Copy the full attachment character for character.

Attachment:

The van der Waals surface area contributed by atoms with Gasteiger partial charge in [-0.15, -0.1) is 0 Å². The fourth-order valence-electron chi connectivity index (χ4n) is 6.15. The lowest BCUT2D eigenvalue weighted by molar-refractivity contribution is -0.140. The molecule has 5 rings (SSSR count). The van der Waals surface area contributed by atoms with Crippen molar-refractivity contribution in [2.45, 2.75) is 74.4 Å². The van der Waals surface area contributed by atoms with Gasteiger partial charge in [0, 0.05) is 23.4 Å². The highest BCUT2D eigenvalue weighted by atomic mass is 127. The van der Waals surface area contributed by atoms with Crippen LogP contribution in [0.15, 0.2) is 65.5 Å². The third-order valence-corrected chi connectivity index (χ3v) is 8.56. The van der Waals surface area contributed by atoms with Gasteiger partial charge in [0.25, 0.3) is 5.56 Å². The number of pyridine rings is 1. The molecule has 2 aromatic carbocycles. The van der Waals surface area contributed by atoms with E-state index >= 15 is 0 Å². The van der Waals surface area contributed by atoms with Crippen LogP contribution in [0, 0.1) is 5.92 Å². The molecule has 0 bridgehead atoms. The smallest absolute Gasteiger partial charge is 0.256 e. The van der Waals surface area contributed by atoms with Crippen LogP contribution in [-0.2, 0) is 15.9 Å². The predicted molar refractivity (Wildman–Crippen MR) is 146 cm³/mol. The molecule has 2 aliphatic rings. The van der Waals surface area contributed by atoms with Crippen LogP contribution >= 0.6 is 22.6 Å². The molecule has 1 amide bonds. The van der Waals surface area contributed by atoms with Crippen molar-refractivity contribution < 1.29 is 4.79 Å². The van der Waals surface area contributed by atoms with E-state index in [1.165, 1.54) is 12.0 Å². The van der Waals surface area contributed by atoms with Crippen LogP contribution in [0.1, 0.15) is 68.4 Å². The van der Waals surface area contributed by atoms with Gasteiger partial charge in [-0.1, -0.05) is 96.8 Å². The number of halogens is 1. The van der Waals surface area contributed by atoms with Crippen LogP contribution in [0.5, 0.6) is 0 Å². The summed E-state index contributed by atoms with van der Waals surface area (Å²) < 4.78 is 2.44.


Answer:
The van der Waals surface area contributed by atoms with Gasteiger partial charge in [-0.15, -0.1) is 0 Å². The fourth-order valence-electron chi connectivity index (χ4n) is 6.15. The lowest BCUT2D eigenvalue weighted by molar-refractivity contribution is -0.140. The molecule has 5 rings (SSSR count). The van der Waals surface area contributed by atoms with Crippen molar-refractivity contribution in [2.45, 2.75) is 74.4 Å². The van der Waals surface area contributed by atoms with Gasteiger partial charge in [0, 0.05) is 23.4 Å². The highest BCUT2D eigenvalue weighted by atomic mass is 127. The van der Waals surface area contributed by atoms with Crippen LogP contribution in [0.15, 0.2) is 65.5 Å². The third-order valence-corrected chi connectivity index (χ3v) is 8.56. The van der Waals surface area contributed by atoms with Gasteiger partial charge in [0.25, 0.3) is 5.56 Å². The number of pyridine rings is 1. The molecule has 2 aromatic carbocycles. The van der Waals surface area contributed by atoms with E-state index >= 15 is 0 Å². The van der Waals surface area contributed by atoms with Crippen LogP contribution in [0, 0.1) is 5.92 Å². The molecule has 0 bridgehead atoms. The smallest absolute Gasteiger partial charge is 0.256 e. The van der Waals surface area contributed by atoms with Crippen LogP contribution in [-0.2, 0) is 15.9 Å². The predicted molar refractivity (Wildman–Crippen MR) is 146 cm³/mol. The molecule has 2 aliphatic rings. The van der Waals surface area contributed by atoms with Crippen LogP contribution >= 0.6 is 22.6 Å². The molecule has 1 amide bonds. The van der Waals surface area contributed by atoms with Crippen molar-refractivity contribution < 1.29 is 4.79 Å². The van der Waals surface area contributed by atoms with E-state index in [1.165, 1.54) is 12.0 Å². The van der Waals surface area contributed by atoms with Crippen LogP contribution in [0.1, 0.15) is 68.4 Å². The van der Waals surface area contributed by atoms with Gasteiger partial charge in [-0.1, -0.05) is 96.8 Å². The number of halogens is 1. The van der Waals surface area contributed by atoms with Crippen LogP contribution in [0.5, 0.6) is 0 Å². The summed E-state index contributed by atoms with van der Waals surface area (Å²) < 4.78 is 2.44.